In a previous article we highlighted some of the key defence innovations of the last 100 years. Here we consider some innovations made in the defence sector that have become important in civilian life.
When one thinks about inventions that have been developed by the military, one thinks of weapons and explosives however some of the more surprising inventions that were developed by the military include: duck (or duct) tape, digital photography, the internet, satellite navigation and the jet engine. In this article I discuss some more inventions that came to prominence as military inventions and made their way into civilian life.
Most people will be aware that radar (radio detection and ranging) was developed extensively in the mid-late 1930s in the UK and elsewhere to detect the presence and range of enemy aircraft. Short pulses of radio waves were reflected from objects such as aircraft and this could be used to determine the range and position of the aircraft. By the end of WWII, many nations had made huge strides in radar technology, with radar sets being deployed in aircraft and on ships. Radar is now a standard technology for tracking civilian aircraft and monitoring weather.
Magnetrons were originally developed in World War II to generate radio waves for radar detection. They were used extensively as part of radar equipment until semiconductor microwave sources were developed. In 1946, a Raytheon researcher purportedly melted chocolate in his pocket when working on radar equipment. Further tests showed that it was the radiation from the radar equipment that had melted the chocolate and the microwave oven was born. It transpired that those magnetrons developed for radar are very useful in exciting water molecules and therefore heating up food.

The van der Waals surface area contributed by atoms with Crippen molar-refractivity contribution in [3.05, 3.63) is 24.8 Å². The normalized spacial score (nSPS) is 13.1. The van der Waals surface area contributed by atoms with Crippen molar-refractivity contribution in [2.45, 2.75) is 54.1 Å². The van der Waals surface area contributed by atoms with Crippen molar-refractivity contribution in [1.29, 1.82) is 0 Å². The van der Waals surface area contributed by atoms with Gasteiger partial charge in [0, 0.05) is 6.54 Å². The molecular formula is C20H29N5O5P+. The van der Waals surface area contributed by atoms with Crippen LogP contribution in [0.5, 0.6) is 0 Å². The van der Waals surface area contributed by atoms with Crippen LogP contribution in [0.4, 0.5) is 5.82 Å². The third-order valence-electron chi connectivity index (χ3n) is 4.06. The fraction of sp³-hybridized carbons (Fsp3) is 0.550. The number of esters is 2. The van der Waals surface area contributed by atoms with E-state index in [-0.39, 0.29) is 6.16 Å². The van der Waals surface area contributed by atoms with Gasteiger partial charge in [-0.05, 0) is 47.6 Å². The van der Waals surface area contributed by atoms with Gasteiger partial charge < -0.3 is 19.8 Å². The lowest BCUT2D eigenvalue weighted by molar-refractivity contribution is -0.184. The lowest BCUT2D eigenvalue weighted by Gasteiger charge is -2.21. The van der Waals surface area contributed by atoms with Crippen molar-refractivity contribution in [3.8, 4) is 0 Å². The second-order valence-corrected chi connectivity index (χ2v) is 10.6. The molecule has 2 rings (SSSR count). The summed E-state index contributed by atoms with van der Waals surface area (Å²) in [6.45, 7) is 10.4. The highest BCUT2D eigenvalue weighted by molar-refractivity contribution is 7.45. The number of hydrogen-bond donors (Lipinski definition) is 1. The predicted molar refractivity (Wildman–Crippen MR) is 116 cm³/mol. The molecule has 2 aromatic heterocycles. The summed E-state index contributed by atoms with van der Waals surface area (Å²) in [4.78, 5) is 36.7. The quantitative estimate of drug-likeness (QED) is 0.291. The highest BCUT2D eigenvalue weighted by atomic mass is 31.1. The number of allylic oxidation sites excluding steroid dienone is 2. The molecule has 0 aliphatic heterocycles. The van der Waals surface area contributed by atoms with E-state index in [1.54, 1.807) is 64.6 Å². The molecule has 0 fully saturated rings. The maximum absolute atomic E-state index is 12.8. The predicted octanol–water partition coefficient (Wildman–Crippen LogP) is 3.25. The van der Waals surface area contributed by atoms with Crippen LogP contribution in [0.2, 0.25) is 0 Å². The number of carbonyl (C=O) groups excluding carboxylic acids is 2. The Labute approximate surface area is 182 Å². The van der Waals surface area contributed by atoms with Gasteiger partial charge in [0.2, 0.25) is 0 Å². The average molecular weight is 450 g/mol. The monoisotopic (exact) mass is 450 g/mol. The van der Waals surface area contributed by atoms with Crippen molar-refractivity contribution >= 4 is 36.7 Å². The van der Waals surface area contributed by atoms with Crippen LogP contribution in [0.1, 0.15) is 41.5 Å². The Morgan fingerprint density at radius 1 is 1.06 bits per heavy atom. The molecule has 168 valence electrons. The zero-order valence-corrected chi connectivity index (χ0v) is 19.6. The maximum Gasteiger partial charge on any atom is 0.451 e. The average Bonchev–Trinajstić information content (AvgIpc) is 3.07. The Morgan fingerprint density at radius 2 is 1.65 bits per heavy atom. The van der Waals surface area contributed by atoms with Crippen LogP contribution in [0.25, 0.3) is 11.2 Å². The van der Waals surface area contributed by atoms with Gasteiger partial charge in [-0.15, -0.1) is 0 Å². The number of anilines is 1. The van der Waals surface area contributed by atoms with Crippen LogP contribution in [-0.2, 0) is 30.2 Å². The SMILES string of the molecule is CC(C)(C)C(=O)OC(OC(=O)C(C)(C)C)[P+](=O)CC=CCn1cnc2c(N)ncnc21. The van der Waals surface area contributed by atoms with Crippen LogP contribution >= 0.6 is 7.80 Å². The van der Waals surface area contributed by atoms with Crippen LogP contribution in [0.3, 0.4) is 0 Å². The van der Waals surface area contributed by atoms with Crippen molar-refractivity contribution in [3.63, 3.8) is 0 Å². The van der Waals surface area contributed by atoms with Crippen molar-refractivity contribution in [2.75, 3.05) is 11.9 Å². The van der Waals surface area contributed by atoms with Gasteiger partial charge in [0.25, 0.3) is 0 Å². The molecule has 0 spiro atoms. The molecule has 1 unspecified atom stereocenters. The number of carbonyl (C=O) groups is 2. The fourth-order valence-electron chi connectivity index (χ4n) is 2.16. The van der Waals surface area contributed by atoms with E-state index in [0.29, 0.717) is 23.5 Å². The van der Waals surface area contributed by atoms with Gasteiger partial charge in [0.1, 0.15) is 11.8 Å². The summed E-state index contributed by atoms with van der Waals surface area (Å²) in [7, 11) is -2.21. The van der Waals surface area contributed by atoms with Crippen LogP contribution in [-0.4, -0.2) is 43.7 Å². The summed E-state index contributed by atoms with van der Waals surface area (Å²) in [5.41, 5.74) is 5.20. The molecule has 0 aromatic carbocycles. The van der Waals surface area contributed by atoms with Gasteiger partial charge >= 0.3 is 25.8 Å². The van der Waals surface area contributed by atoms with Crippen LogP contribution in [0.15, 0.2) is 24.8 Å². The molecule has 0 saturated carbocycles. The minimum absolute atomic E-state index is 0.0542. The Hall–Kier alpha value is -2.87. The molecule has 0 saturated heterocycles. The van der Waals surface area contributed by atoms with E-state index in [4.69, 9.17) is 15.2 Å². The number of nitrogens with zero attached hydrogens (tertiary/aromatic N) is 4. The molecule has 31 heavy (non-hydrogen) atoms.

In 1942, Harry Coover and his team were researching clear plastics for use in gun sights when they came across an extremely sticky glue (cyanoacrylate). Several years later, Coover’s team re-examined cyanoacrylates for use in jet canopies. When one of Coover’s colleagues reported that the cyanoacrylate had stuck together a piece of measurement equipment, Coover realised that the cyanoacrylate may be of some use. First marketed as Eastman 910, it shortly became known as Super Glue.
Epinephrine (or adrenaline) Autoinjector
The epinephrine autoinjector (often known by a trade name EpiPen) is used to provide an intramuscular injection of adrenaline to treat anaphylaxis. The device is placed firmly against the thigh of a casualty and the device automatically injects the casualty through any overlying clothing. Autoinjectors were developed by the military, and are still used, to deliver anti-nerve agent drugs to counter certain nerve agents.
During World War I, nurses noticed that wound pads made from cellulose were far better than cloth bandages at absorbing blood. Kotex used surplus wound pads to make the first commercially-successful sanitary pads.
Instant (soluble) coffee
While instant coffee was developed just before the US entered World War I, it was the entry of the US into that war that saw the popularity of instant coffee soar. Instant coffee gave the Doughboys the ability to brew a cup of George (named after its inventor George Washington) without the kitchen usually needed for a conventional brew. Oftentimes, it was not possible to get the kitchen to the frontline, especially if gas attacks were threatened.
In the late 1700s, the French government had a need for keeping calorific food fresh and safe for their military, and launched a competition. Nicolas Appert won the prize, developing a food preservation method that involved heat treatment in a bottle, eschewing tin plate at that time because of its poor quality. Years later, he went on to develop a method that used tin cans, and his canned products were sold across Europe.
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